Don’t Take Anything Personally
“Nothing other people do is because of you. It is because of themselves.”
~ Don Miguel Ruiz
An example of taking things personally is when the President of Autistics Self-Advocacy Network, Ari Ne’eman says in The Daily Beast article, “When people say they want a cure its offensive.” Really?! Just because you feel offended by something someone says does not mean it was intended in an offensive way. Why would people seeking a cure be offensive to Mr. Ne’eman? It is because his perception of finding a cure would be to “get rid of a population of people.” To me, that is a big stretch and an example of taking something personally that has nothing to do with you, not to mention the words you put out into the universe about a population of people!
I am all for self-advocacy. It thrills me to no end that people advocate for themselves and I want that to continue. Autism Speaks would do well to have more autistic people on their board. Please don’t take it personally when parents continue to advocate for children and adults who cannot advocate for themselves. We simply want our kids to receive the supports they need. Self-advocates say that Autism Speaks does not speak for them. Self-advocates that have little trouble communicating, or trouble defending themselves, or shaving, or need a guardian or any other issue some of us deal with on a daily basis are not speaking for my son and I don’t need them to. Far too often I have sought help in certain areas only to find that the help was geared more towards people who are higher functioning and who can understand more than my son is capable of understanding. Families like mine need organizations like Autism Speaks to get our message out; to speak about the realities we face daily and offer understanding when we feel alone, to offer us help that higher functioning individuals do not need, and to help find a cure for those who want it.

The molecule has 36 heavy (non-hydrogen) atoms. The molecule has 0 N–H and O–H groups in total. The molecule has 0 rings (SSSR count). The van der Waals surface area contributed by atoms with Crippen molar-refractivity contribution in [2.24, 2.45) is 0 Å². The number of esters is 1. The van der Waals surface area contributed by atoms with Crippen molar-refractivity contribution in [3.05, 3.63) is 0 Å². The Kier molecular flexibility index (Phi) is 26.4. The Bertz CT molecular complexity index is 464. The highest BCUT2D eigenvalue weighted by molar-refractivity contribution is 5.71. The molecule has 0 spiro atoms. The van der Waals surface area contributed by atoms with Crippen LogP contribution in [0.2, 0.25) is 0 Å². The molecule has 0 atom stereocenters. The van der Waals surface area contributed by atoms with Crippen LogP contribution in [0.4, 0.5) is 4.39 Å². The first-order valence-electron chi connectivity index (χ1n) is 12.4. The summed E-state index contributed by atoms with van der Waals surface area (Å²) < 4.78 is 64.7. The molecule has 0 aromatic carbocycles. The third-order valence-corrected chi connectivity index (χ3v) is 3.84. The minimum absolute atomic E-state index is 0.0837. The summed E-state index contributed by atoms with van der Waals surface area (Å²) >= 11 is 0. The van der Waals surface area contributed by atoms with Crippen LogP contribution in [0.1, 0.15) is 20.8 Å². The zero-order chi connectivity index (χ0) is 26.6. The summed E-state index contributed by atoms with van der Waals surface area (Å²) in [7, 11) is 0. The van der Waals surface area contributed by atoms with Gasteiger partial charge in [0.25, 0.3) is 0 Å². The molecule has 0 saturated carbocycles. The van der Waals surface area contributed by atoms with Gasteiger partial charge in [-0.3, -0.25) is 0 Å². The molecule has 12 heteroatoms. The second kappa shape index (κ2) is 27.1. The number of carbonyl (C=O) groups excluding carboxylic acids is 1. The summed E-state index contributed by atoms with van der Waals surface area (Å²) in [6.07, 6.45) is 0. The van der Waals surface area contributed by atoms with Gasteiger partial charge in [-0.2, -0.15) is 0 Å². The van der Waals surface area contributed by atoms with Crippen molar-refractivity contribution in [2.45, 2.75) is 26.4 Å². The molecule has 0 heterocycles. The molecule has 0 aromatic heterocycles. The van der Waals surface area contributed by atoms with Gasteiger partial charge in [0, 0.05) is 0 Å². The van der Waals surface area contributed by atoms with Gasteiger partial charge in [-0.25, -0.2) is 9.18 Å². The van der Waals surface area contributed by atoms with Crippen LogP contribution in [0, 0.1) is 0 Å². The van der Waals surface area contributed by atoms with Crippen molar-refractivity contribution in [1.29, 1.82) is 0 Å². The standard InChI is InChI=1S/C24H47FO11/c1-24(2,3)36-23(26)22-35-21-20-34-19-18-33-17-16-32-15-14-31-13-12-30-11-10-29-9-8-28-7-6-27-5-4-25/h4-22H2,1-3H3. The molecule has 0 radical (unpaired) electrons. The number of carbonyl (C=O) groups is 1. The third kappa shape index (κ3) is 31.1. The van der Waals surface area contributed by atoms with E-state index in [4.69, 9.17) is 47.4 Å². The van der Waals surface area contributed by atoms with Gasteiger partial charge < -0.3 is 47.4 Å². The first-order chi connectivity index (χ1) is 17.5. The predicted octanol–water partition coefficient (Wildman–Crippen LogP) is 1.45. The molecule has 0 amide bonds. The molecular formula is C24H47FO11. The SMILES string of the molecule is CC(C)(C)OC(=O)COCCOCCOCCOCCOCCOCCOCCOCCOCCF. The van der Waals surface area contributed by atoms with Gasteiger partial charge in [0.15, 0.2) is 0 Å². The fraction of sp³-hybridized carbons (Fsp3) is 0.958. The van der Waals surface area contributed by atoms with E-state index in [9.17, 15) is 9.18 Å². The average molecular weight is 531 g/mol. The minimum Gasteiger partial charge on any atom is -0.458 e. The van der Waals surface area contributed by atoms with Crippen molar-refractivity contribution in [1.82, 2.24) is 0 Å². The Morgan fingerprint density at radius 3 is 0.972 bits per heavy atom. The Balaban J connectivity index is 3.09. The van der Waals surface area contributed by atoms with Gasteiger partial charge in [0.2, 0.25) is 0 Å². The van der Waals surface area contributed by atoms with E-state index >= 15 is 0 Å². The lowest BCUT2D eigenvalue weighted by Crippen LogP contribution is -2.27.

Don’t Make Assumptions
“We make the assumption that everyone sees life the way we do. We assume that others think the way we think, feel the way we feel, judge the way we judge, and abuse the way we abuse.” ~ Don Miguel Ruiz
Some of the blogs and articles I read are slamming Autism Speaks for the language they use on their website. This is another area where our Egoic perceptions come into play. Autism Speaks is not necessarily talking about every case, every person or every situation when they use words like ‘suffers from’ and ‘debilitating.’ Autism Speaks should consider changing their words and concentrating on the facts rather than putting words out there like those, although when I visited the site I did not see that type of language. I did not check every page, however. When an autistic person reads these words, I can see how they might internalize them and make them part of their identity. I can see how they could assume that everyone who reads those words may associate those words with every autistic person. However, this is just an assumption the reader is making. It is perception and not necessarily reality. It is that simple. We don’t have to make these assumptions and we don’t have to make someone else’s experience part of our identity.
My son cannot have some of what I want for him because of autism and his mental challenges. Those are facts. I was not always okay with that. There are some things I would like him to recover from. You may not like it. You may think I am a horrible person. You may not understand because in previous posts I have said he is perfect. Let me make this clear, HE IS PERFECT. He is as God made him. I have learned so much from him that I have not begun to scratch the surface in the posts I have written so far. I do not take one shred of dignity away from him when I say that I want him to get better in some areas. I love him unconditionally. I love everything he has given to me and done for me. I owe the woman I am today to him because he is in my life and because he is autistic and mentally challenged.